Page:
The Reserve Bank of Australia has revealed the $2.3 billion of $50 banknotes printed with a spelling mistake will not be scrapped*, despite the error becoming public knowledge.
The nation’s new version of the $50 banknote, which was released in October last year, misspells the word “responsibility” on 46 million notes in circulation*.
The RBA confirmed it first spotted the spelling error in December, five months before it came to public attention.
The printing blunder* was discovered last week after a listener called Triple M radio station with a tip-off to alert others.
“Ten people stood at a wall looking at an image of the banknote from 5m away and it was the size of a kitchen table, and no one picked it (the error) up,” the listener told the radio station.
The yellow note features David Unaipon, an indigenous* writer and inventor, as well as Edith Cowan, Australia’s first female member of parliament.
The error can be found in the tiny text of Cowan’s first speech to parliament printed on one side of the note.
The Cowan phrase with the error in it reads: “It is a great responsibilty to be the only woman here, and I want to emphasise the necessity which exists for other women being here.”
The word responsibility is missing the letter ‘i’.
An RBA spokesman confirmed there had been “around 400 million” $50 banknotes printed with the error, but only 46 million had been released.
He said the banknotes would not be withdrawn or recalled* as the spelling error does not affect their “validity* or functionality*” and they were still classified as legal money.
“The process of designing and printing a banknote is complex and iterative*,” the RBA spokesman said. “We have strict quality assurance processes but, like any manufacturing* process, errors can occur.
“We have reviewed our processes to remove the likelihood of such an error occurring in the future.”
Recent changes to the polymer* banknotes have already been rolled out with the $5 and $10 notes and include new security features to prevent counterfeiting*.
An RBA spokesman said the misprint* will be corrected for the next print run, which will happen mid-year.
Rare currency dealer Jim Noble, from Noble Numismatics, said it was the first time in its history the RBA had allowed a typo* through to circulation*.
“They do misprint notes but they’re individual happenings rather than the whole production,” Mr Noble said.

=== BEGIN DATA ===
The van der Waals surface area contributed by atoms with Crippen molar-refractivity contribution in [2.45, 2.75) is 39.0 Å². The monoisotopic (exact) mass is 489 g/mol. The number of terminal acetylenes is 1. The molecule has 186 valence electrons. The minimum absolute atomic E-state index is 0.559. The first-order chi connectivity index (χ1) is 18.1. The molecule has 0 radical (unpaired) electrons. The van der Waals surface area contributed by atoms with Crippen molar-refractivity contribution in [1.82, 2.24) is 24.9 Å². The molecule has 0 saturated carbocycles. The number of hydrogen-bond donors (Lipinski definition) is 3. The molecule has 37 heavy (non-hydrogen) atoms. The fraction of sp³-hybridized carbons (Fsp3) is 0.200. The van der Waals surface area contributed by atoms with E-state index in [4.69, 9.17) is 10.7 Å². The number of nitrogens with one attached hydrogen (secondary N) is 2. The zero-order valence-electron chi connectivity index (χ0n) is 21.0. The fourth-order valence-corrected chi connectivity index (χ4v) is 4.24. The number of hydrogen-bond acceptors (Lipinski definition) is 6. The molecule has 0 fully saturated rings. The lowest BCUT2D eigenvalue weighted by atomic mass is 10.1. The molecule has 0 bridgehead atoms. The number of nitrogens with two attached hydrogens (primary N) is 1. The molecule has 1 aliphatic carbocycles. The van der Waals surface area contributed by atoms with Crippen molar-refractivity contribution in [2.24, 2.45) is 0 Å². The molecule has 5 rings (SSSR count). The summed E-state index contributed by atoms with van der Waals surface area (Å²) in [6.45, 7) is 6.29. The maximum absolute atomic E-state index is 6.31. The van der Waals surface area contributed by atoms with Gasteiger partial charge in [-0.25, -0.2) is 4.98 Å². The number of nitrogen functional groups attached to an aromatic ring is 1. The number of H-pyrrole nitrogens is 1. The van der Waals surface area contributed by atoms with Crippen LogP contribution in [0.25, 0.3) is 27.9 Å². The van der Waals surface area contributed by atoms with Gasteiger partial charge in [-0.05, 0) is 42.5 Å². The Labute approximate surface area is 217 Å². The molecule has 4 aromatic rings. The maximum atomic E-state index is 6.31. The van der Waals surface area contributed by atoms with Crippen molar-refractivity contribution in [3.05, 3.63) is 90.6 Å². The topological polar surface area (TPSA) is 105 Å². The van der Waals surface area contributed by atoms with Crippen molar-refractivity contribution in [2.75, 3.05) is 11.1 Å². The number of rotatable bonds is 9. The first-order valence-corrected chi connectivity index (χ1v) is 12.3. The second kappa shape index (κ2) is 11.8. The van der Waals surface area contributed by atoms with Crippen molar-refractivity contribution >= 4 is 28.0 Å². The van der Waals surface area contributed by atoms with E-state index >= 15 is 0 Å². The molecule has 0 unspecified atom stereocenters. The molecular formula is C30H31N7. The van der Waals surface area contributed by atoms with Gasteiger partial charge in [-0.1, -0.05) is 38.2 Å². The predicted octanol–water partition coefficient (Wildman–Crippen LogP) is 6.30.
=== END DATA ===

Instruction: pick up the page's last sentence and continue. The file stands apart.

EDITH COWAN’S SPEECH ON THE NOTE
“It is a great responsibility to be the only woman here, and I want to emphasise the
necessity which exists for other women being here …
If men and women can work for
the State side by side and represent all the different sections of the community, and
if the male members of the house would be satisfied to allow women to help them
and would accept their suggestions when they are offered, I cannot doubt that we
should do very much better work in the community than was ever done before.”
- scrapped: thrown out
- circulation: being used by the public
- blunder: mistake
- indigenous: native to a country
- recalled: ordered back or bring back
- validity: realness
- functionality: how they are used
- iterative: doing something again and again, usually to improve it
- manufacturing: making something
- polymer: a plastic type material
- counterfeiting: producing something fake
- misprint: something printed wrongly
- typo: spelling mistake
- circulation: public use
- How many $50 notes have the spelling error?
- What is the name of the person whose speech is misspelt?
- How much are the incorrect $50 notes worth in total?
- Which other Australian appears on the $50 note?
- What does RBA stand for?
LISTEN TO THIS STORY
1. The Speech
Read the words of Edith Cowan’s speech that are featured on the $50 note. Write a simple, easy to understand, 1-2 sentence summary of the speech.
Then comment on how you think attitudes have changed since the speech was given in Parliament, 98 years ago. Are some things different now? Are some things still the same?
Time: allow 25 minutes to complete this activity
Curriculum Links: English, Civics and Citizenship, Critical and Creative Thinking
Consider this sentence from the article:
An RBA spokesman said the banknotes would not be withdrawn or recalled as the spelling error does not affect their “validity or functionality” and they were still classified as legal money.
This statement explains why it is not necessary to withdraw or recall the notes, but there are probably different reasons why they are choosing not to. Can you think of other reasons (that have not been mentioned) why they would choose not to recall the notes? Write a couple of sentences to explain your thoughts.
Time: allow 10 minutes to complete this activity
Curriculum Links: English, Critical and Creative Thinking
How many nouns can you find within your reading? Find them all and sort them into the category of name, place, time (date/month).
Could any of the nouns be up-levelled using a better synonym?
HAVE YOUR SAY: If you found one of the $50 notes with the spelling error, would you keep it as a historic souvenir?
No one-word answers. Use full sentences to explain your thinking. No comments will show until approved by editors.